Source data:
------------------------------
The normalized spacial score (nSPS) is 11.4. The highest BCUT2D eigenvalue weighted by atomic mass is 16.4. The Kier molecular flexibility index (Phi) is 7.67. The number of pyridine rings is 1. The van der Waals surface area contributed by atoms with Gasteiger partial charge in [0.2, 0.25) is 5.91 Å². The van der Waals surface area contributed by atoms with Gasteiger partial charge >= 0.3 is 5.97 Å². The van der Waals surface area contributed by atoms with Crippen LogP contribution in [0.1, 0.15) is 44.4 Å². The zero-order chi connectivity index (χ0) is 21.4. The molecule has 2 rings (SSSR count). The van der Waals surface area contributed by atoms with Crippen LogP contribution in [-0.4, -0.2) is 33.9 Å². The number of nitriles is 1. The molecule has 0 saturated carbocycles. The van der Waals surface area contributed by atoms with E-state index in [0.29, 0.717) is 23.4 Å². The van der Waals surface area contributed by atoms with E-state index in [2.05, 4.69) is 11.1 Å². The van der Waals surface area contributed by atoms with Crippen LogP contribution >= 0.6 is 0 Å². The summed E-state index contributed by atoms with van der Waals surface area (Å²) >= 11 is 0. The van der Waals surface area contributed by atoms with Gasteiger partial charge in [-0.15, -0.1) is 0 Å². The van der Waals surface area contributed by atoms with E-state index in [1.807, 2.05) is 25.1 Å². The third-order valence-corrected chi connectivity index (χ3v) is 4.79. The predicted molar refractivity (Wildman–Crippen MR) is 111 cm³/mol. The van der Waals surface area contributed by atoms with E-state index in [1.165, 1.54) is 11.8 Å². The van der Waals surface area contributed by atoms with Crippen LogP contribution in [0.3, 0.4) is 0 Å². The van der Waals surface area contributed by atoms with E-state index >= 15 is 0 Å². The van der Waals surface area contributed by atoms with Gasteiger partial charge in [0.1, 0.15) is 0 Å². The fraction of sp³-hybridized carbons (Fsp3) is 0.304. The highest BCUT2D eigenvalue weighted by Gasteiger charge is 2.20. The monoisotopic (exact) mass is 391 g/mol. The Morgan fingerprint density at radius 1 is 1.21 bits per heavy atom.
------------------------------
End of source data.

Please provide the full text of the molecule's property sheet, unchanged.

The normalized spacial score (nSPS) is 11.4. The highest BCUT2D eigenvalue weighted by atomic mass is 16.4. The Kier molecular flexibility index (Phi) is 7.67. The number of pyridine rings is 1. The van der Waals surface area contributed by atoms with Gasteiger partial charge in [0.2, 0.25) is 5.91 Å². The van der Waals surface area contributed by atoms with Gasteiger partial charge >= 0.3 is 5.97 Å². The van der Waals surface area contributed by atoms with Crippen LogP contribution in [0.1, 0.15) is 44.4 Å². The zero-order chi connectivity index (χ0) is 21.4. The molecule has 2 rings (SSSR count). The van der Waals surface area contributed by atoms with Crippen LogP contribution in [-0.4, -0.2) is 33.9 Å². The number of nitriles is 1. The molecule has 0 saturated carbocycles. The van der Waals surface area contributed by atoms with E-state index in [0.29, 0.717) is 23.4 Å². The van der Waals surface area contributed by atoms with E-state index in [2.05, 4.69) is 11.1 Å². The van der Waals surface area contributed by atoms with Crippen LogP contribution >= 0.6 is 0 Å². The summed E-state index contributed by atoms with van der Waals surface area (Å²) >= 11 is 0. The van der Waals surface area contributed by atoms with Gasteiger partial charge in [-0.15, -0.1) is 0 Å². The van der Waals surface area contributed by atoms with E-state index in [1.807, 2.05) is 25.1 Å². The third-order valence-corrected chi connectivity index (χ3v) is 4.79. The predicted molar refractivity (Wildman–Crippen MR) is 111 cm³/mol. The van der Waals surface area contributed by atoms with E-state index in [1.165, 1.54) is 11.8 Å². The van der Waals surface area contributed by atoms with Crippen LogP contribution in [0.3, 0.4) is 0 Å². The van der Waals surface area contributed by atoms with E-state index >= 15 is 0 Å². The van der Waals surface area contributed by atoms with Gasteiger partial charge in [0.1, 0.15) is 0 Å². The fraction of sp³-hybridized carbons (Fsp3) is 0.304. The highest BCUT2D eigenvalue weighted by Gasteiger charge is 2.20. The monoisotopic (exact) mass is 391 g/mol. The Morgan fingerprint density at radius 1 is 1.21 bits per heavy atom.